The Rising Album reviews.
Release Date: 07.30.02
Record label: Sony
He's The Boss for a Reason
by: steven jacobetz
Very rarely, an album is released which seems to capture perfectly the spirit of its time. Bruce Springsteen's new disc, The Rising, is one such album. It is the best attempt by any musician to date at capturing the emotions of post-9/11/01 America.
The Rising may not be Bruce's all-time best work. It lacks the timeless quality of Born To Run, or the instant mass appeal of Born in the USA, but it's certainly one of his most immediately poignant and affecting. The album cries out to be viewed in the context of 9/11, but with few exceptions, each song is open to interpretation by the listener, which gives the album the universal quality needed for all great art. This universality is what separates a Hall of Famer like Springsteen from lesser songwriters.
Over the course of 15 songs, Bruce covers many styles and emotions. There are ballads about trauma and loss, such as "Nothing Man," "Empty Sky," and "You're Missing," but there are also up tempo songs about hope and renewal, like, "Countin' On a Miracle," "Lonesome Day," "The Rising," and "Waitin' On a Sunny Day."
"Into the Fire" is the one song Springsteen has said he wrote specifically about 9/11 rescue workers. "May your strength give us strength/May your faith give us faith/ May your hope give us hope/May your love bring us love," he sings with gospel choir backing in the song's simple but effective chorus. "My City of Ruins", a song written about the economic decay of Bruce's adopted hometown of Asbury Park, New Jersey, has similar power with its chorus commanding, "Come on, rise up!" A Christian rock band like Third Day would be hard-pressed to write songs which are more spiritually powerful than these two.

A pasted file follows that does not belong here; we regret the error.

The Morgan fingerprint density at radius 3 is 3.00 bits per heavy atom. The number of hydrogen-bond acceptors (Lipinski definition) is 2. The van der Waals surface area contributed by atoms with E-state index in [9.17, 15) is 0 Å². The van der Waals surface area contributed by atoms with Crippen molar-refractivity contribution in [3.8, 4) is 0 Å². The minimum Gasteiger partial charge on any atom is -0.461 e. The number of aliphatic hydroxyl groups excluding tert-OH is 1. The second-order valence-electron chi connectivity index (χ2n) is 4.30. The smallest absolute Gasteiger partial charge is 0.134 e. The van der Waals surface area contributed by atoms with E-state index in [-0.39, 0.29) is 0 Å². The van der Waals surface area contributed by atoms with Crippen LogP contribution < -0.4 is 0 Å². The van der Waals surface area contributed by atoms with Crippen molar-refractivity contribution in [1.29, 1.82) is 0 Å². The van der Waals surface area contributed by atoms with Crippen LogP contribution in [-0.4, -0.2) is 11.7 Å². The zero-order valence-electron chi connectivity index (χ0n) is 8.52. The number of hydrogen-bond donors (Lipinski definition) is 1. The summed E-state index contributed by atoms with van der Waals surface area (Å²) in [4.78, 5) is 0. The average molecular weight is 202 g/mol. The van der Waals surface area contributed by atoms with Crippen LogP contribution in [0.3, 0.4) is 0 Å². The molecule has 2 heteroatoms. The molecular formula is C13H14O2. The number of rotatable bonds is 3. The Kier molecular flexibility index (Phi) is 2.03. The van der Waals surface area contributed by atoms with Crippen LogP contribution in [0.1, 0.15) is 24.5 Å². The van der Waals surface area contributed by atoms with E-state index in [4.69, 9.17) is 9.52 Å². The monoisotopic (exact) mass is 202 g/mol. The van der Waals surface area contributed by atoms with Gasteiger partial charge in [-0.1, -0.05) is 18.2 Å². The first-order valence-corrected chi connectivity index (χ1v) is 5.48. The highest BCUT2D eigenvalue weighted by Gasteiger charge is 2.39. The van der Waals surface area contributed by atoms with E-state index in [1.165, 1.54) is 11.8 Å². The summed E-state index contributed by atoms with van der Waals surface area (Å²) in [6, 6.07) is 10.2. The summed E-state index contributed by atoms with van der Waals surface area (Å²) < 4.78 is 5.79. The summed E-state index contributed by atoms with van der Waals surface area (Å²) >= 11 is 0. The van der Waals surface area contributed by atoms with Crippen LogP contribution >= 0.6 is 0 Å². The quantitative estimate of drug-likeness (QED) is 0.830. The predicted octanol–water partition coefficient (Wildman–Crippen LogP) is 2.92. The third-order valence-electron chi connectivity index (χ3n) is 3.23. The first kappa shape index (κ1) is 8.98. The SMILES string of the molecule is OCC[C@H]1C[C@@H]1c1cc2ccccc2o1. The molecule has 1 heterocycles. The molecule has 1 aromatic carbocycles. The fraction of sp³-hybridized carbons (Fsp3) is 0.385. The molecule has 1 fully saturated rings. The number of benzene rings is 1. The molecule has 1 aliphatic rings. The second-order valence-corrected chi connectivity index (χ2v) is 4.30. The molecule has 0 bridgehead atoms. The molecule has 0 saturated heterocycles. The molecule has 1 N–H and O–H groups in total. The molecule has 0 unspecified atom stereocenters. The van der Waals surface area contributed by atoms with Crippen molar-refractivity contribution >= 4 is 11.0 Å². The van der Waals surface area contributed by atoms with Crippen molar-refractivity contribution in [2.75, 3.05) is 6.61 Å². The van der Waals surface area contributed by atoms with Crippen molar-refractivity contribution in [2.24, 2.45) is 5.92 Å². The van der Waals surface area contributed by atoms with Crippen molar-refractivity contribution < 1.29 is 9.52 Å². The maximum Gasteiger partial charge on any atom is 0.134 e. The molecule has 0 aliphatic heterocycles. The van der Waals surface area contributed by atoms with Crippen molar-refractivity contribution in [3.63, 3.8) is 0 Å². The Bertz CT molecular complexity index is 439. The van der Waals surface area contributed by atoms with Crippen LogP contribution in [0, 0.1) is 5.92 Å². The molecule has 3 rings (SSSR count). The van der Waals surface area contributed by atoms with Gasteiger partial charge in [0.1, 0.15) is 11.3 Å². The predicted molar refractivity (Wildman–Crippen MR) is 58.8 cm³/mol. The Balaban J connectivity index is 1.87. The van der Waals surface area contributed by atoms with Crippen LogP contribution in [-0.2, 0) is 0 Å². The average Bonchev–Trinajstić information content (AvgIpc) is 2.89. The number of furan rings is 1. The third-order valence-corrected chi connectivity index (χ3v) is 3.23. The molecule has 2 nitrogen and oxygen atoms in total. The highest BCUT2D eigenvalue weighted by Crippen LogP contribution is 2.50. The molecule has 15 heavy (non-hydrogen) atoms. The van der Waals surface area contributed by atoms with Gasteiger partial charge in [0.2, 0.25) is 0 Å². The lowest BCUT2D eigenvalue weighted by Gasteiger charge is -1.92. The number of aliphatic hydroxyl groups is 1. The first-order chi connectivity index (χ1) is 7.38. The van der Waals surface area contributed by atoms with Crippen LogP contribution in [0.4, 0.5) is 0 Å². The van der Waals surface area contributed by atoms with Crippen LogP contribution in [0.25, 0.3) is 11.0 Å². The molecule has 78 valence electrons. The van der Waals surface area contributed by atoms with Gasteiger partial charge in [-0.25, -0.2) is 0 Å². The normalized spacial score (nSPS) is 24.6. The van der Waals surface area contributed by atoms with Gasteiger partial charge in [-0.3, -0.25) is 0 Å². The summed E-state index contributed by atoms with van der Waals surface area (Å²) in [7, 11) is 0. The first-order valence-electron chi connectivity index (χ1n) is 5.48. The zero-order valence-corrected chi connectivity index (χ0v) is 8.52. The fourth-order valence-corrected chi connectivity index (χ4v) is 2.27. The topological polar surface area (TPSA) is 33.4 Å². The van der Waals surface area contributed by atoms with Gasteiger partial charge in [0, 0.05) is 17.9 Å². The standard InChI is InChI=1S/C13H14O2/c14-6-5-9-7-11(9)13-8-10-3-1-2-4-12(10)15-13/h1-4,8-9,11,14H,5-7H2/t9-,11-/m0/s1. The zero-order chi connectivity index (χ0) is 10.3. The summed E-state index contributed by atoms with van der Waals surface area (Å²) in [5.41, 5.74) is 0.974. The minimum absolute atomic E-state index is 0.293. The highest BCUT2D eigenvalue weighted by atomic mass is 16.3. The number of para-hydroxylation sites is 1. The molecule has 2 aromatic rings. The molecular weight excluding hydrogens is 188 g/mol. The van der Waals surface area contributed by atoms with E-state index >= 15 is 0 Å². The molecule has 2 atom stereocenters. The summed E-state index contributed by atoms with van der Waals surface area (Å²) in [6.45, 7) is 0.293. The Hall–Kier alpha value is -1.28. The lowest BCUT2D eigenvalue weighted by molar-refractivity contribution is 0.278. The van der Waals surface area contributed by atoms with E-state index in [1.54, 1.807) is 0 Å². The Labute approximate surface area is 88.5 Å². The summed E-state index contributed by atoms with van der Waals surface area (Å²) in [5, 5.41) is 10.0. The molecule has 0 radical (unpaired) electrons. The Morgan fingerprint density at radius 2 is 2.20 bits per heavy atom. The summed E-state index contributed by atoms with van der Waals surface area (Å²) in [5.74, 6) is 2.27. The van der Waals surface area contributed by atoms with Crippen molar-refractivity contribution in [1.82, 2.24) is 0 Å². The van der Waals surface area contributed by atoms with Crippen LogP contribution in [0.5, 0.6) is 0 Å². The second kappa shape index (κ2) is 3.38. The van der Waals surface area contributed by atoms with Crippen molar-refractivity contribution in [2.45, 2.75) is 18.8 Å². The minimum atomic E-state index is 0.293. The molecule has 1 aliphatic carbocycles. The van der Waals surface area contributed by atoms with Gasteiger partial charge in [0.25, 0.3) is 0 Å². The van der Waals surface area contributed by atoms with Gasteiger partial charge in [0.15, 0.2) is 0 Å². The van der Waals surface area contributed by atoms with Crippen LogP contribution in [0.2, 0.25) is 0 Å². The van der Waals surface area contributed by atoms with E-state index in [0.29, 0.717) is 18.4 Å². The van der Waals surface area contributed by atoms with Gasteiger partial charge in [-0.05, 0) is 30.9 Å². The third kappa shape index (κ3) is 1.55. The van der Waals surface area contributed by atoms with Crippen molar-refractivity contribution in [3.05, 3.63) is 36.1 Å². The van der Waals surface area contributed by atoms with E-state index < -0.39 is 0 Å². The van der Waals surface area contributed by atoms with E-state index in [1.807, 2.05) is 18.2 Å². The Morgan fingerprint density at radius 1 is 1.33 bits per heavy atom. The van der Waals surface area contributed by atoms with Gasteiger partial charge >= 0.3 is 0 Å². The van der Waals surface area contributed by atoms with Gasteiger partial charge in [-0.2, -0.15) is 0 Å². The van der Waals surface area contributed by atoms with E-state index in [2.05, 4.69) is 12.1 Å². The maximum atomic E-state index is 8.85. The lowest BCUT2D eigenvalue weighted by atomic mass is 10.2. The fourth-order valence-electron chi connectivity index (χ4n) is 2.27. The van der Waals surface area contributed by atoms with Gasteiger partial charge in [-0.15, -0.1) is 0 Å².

There are songs about cross-cultural understanding, like "Worlds Apart," which features the vocal group of Pakistani singer Asif Ali Khan, and the Motown and gospel inspired, "Let's Be Friends (Skin to Skin)." The first verse of "Paradise" takes the viewpoint of a suicide bomber. Only an experienced observer of the human condition such as Springsteen could pull off such a wide range of material so well.
Remarkably, there's still room left on the album for some sexuality ("The Fuse") and good times with old friends ("Mary's Place"). This album truly covers all the bases.
Now we know why the rocker "Further On (Up the Road)" which Bruce played often during his 10-night stand at Madison Square Garden in 2000, wasn't included on last year's 2-CD live set. It is given a proper studio rendition here.
Springsteen, together with producer Brendan O'Brien, who has worked with artists such as Pearl Jam and Rage Against the Machine, went for a more ensemble-oriented approach on this album. Sometimes it is hard to distinguish Bruce's voice over the instrumentation and choirs, but it feels right. This is a communal effort, and each player is given plenty of space to do what he or she does best-from Clarence Clemons' sax, which is featured often (always a good thing); to the always reliably solid drumming of Max Weinberg; to guest violinist Soozie Tyrell, who has become a member of the touring band this year.
Springsteen has in the E. Street Band what all musicians desire-- a dedicated, talented and bonded backing band which has stayed in tact for nearly 30 years. This is the first album every member has contributed to since Born in the USA in 1984, and it's great to have them collaborating together again. With the world as it is now, with the threat of terrorism hanging over the free world and the economy in such bad shape, we desperately needed Springsteen and his band to show us the way through with rock 'n roll. With this album and tour to follow, they have, and we can all be thankful. This isn't just your parents' music. It's for everybody. Undoubtedly, it is one of the best rock albums of the year.
05-Aug-2002 7:28 PM